In the latest ABC News/Ipsos poll, only 31% of Democrats and 36% of independents said they are very confident they knew where to get tested for the coronavirus if they needed to be, but 57% of Republicans said the same.
And when it comes to being tested, 29% of independents and 23% of Democrats said they are very confident that they could be tested if needed, compared to 52% of Republicans who said the same.
Trump has repeatedly touted the nation’s testing capabilities, saying the United States has the “best testing in the world” and is “doing more testing than anybody else.” But high profile Democrats have said the opposite, including the Democratic leader in the Senate, Chuck Schumer, whose home state of New York is one of the hardest-hit states throughout this pandemic.
During an interview on ABC’s "The View" Thursday, Schumer said testing "has been one of the greatest failures of this administration” and that he hopes “they learn from it."
The latest survey, capping two months of polling on the coronavirus, shows Trump’s underwater approval hitting a new low, as the country is as uneasy as ever about contracting the disease.
Only 39% of Americans approve of the president’s handling of the crisis - driven, largely, by waning support among independents - compared to 60% who disapprove. Just over one-third of independents (35%) approve of the president’s response to the coronavirus, a dip from one month ago, when 42% of independents approved.
In that same poll, released on April 17, 44% of Americans approved of Trump’s management of the pandemic, compared to 54% who disapproved. His newest marks are also a sharp decline from mid-March when his approval stood at 55%.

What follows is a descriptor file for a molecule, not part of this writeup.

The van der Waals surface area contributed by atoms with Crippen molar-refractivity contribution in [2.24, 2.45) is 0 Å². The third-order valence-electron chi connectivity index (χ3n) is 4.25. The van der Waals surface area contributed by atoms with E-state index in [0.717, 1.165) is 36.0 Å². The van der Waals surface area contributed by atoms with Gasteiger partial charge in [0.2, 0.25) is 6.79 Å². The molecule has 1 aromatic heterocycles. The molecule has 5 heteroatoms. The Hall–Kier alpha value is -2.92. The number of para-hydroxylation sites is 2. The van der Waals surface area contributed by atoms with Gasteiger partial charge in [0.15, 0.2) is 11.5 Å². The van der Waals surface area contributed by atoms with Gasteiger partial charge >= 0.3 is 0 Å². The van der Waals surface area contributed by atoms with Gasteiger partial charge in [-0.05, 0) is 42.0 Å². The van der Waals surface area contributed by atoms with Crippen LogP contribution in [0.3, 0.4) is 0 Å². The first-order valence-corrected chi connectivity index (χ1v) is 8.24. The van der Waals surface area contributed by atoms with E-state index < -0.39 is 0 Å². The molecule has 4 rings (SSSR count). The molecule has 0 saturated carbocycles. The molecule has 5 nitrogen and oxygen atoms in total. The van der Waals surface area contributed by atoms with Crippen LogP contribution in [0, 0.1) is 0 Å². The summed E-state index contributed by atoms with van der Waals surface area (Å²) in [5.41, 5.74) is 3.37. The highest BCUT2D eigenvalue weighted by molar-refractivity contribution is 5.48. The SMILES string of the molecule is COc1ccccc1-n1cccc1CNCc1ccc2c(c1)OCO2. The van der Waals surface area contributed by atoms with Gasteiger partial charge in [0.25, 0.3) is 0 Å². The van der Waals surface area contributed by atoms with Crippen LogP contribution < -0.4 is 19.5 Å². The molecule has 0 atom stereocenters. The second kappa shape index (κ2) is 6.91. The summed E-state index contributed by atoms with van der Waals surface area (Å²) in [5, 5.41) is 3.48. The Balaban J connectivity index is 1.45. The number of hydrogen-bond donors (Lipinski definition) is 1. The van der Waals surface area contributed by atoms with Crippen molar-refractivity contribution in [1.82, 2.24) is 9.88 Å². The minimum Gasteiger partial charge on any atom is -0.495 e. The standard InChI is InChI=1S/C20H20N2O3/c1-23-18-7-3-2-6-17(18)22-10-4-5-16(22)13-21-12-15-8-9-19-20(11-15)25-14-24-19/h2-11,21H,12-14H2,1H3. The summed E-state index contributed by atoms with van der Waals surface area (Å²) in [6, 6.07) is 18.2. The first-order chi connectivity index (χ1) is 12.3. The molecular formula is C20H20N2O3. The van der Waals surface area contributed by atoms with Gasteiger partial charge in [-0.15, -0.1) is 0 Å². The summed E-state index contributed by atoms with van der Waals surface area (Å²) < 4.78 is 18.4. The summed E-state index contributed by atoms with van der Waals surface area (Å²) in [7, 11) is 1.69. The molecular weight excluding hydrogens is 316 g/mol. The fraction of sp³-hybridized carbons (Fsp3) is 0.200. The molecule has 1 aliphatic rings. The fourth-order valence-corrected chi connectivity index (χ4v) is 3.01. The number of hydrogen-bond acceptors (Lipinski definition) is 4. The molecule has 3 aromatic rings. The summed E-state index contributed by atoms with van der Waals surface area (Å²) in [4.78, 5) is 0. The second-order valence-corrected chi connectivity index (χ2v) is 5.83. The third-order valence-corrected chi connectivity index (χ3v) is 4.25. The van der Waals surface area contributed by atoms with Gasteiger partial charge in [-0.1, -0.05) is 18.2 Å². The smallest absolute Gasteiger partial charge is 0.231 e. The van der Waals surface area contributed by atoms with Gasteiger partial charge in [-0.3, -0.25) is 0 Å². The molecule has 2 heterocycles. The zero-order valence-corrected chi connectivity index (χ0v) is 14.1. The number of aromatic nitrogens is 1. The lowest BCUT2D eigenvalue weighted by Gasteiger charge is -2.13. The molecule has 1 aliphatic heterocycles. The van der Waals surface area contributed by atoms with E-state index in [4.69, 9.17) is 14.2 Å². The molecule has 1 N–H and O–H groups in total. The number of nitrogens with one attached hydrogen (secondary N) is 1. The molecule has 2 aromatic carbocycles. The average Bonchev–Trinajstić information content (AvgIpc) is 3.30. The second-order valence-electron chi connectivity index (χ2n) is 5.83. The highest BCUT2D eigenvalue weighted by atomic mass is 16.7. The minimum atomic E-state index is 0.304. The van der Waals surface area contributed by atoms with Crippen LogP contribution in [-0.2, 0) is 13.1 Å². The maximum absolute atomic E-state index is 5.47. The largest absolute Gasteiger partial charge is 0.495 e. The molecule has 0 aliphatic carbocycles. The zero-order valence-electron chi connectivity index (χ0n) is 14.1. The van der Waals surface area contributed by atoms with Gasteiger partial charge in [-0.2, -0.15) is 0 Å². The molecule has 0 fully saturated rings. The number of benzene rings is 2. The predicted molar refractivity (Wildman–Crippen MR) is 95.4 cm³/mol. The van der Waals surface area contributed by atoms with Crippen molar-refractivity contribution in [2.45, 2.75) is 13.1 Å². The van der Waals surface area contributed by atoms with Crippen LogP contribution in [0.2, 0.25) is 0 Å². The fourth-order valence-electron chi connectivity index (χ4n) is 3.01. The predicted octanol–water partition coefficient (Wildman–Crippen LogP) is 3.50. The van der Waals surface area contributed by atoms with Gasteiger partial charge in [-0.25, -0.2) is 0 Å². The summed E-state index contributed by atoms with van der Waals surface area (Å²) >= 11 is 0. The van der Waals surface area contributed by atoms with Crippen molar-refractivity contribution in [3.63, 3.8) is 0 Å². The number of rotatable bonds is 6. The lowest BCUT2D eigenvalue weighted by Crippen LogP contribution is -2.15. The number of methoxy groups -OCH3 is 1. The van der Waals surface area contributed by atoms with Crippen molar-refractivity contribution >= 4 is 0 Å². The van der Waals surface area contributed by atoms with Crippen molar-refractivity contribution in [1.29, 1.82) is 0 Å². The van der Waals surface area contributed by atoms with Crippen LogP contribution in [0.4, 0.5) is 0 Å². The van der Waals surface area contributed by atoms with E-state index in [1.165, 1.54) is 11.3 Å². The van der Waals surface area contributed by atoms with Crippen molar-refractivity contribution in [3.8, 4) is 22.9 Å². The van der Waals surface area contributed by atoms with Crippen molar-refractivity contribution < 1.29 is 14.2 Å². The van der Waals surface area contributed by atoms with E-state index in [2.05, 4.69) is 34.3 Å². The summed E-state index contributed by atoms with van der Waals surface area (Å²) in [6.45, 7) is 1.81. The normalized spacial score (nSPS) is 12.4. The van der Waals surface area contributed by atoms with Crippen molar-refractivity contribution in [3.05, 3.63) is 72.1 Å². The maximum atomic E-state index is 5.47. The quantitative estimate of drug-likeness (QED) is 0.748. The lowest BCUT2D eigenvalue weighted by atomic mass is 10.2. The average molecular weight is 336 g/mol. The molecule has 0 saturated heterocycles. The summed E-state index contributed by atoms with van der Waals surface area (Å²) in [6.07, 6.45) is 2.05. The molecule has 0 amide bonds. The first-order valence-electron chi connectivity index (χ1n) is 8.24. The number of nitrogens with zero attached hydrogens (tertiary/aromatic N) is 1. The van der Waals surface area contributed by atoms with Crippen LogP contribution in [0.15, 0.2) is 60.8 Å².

Trump’s approval is fiercely split by partisanship, with 7% of Democrats and 89% of Republicans approving of the president, while 92% of Democrats and 11% of Republicans disapprove.
Even as every state moves steadily towards reopening, Americans are not confident that the country is out of the woods when it comes to the deadly virus.
Over three in four Americans are concerned about contracting the coronavirus, while 22% remain not concerned.
Those concerns trace along both racial and party lines. Black Americans (87%) and Latinos (85%) are more concerned about getting the virus than whites (73%), with slightly more than half of blacks Americans (51%) and Latinos (52%) saying they are very concerned about the threat compared to 27% of whites.
Democrats (94%) are far more likely than Republicans (59%) to be concerned about becoming infected, including 51% of Democrats and 20% of Republicans who say they are very concerned.
Still, only 6% of Democrats and less than half of Republicans (41%) say they are not concerned, including only 1% of Democrats and 11% of Republicans who are not concerned at all.
This ABC News/Ipsos poll was conducted by Ipsos Public Affairs‘ KnowledgePanel® May 20-21, 2020, in English and Spanish, among a random national sample of 733 adults, with small oversamples of black and Hispanic respondents. Results have a margin of sampling error of 4.1 points, including the design effect. See the poll’s topline results and details on the methodology here.
Alabama IVF ruling puts spotlight on state plans for tax breaks and child support for fetuses
- Feb 24, 1:06 AM
ABC News Live
24/7 coverage of breaking news and live events